After hearing that speech, I sent an email to the press office of the Huckabee campaign asking if the former Arkansas governor does "believe that angels literally intervene in the affairs of human beings and that such intervention includes hunting events." I received no reply. I tried again. Still silence.

Huckabee is delighted to let people know he's a firm believer in God. He's well aware that helps him with Republican primary voters, especially in Iowa. But he doesn't want to answer questions about his beliefs. That's trying to have it both ways--the glory without explaining. With less than month to the Iowa caucus, can Huckabee continue to duck questions about spiritual affairs? Maybe with the help of angels.

Friday: Hi, I'm Back, and It's Music News Day

| Fri Dec. 7, 2007 12:47 PM EST

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  • Bay Area trio Green Day is finally ready to hit the studio to work on the follow-up to 2004's American Idiot. The band released a statement on their website saying they wouldn't be repeating any of the angry themes established on that decidedly political album, which makes sense because everything's totally fine now.
  • Jay-Z may be splitting from his label Def Jam after allegedly demanding "big, big money" that Def Jam bigwigs found "excessive." The rapper's contract is set to expire at the end of the month, and the article helpfully points out that instead of working on his negotiating skills, he was celebrating his 38th birthday… in Paris. No wonder he needs more cash.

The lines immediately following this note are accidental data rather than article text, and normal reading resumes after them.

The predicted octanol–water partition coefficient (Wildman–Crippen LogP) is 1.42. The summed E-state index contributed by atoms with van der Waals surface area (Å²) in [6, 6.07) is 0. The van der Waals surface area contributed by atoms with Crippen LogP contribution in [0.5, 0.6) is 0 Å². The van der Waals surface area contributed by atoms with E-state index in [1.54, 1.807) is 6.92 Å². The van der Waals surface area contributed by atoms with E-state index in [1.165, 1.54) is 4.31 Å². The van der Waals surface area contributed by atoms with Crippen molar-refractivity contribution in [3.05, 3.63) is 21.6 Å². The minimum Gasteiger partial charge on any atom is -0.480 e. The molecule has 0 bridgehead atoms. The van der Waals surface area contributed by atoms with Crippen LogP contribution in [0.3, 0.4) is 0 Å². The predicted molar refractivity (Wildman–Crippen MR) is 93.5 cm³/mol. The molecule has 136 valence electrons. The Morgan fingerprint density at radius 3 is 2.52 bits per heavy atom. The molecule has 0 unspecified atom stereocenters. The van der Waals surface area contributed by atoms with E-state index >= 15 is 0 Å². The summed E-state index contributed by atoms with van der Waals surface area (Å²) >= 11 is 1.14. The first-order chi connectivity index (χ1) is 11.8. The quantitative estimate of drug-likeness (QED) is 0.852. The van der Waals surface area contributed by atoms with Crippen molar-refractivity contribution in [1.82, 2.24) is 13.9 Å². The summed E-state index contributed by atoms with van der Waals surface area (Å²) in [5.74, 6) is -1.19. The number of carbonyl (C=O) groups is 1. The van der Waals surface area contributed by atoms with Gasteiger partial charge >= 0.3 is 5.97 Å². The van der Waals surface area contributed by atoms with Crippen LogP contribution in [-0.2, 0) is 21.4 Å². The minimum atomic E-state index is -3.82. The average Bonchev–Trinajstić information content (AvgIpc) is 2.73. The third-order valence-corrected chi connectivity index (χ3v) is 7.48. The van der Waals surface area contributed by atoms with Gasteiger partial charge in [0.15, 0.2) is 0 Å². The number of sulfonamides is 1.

• Brit combo Manic Street Preachers are accusing Radiohead of "demeaning" music by allowing fans to decide how much to pay for their new album, In Rainbows. This is a band right up there with Robbie Williams on the list of Bands Most Successful In Europe That Nobody In the US Has Ever Heard Of. Anyway, their bassist Nicky Wire spoke to UK newspaper the Daily Star, saying the free download phenomenon is "ruining" the music industry.
  • Can't get enough of Benny, Bjorn, Anni and Agnetha? Well, starting in 2009 you'll be able to take a chance (ahem!) on the Abba museum in Stockholm, a three-floor complex dedicated to the Swedish legends. The complex will include a room dedicated to the band's fashions as well as a recreation of their recording studio. Hey, let's watch an Abba video.

  • Nowhere to Hide: Googling in Space

    | Fri Dec. 7, 2007 11:31 AM EST

    The New York Times:

    Starting next week and over the next few months, several American airlines will begin testing Internet service on their planes.

    On Tuesday, JetBlue Airways will begin offering a free e-mail and instant messaging service on one aircraft, while American Airlines, Virgin America and Alaska Airlines plan to offer a broader Web experience in the coming months, probably at a cost of around $10 a flight.

    Tuesday, 7:05 am, JFK to DFW, JetBlue Flight 263:
    Seat 5A: Dude, what u doin? just took off. drunk off my ass by 1 PST HELL YEA. Flyin suks.
    Seat 14F: hi mom.just tok off. $10? tis connectn so lame.
    Seat 17C: wassup? jus tk off. i thot stewardss wer supposed 2b be hot? pilot has a lisp. LOL!!!!!!!!!!!
    Seat 19D: i wanna divorc. jst took ff.
    Seat 22B: just tuk off. r u there?! OMIGOD. Loser in 5A watchng porn!!!!!!!!! its 7:06 in THE MORNING!!! Flyin is he wurst. ths connectn suck bg tme. shudda brout a book....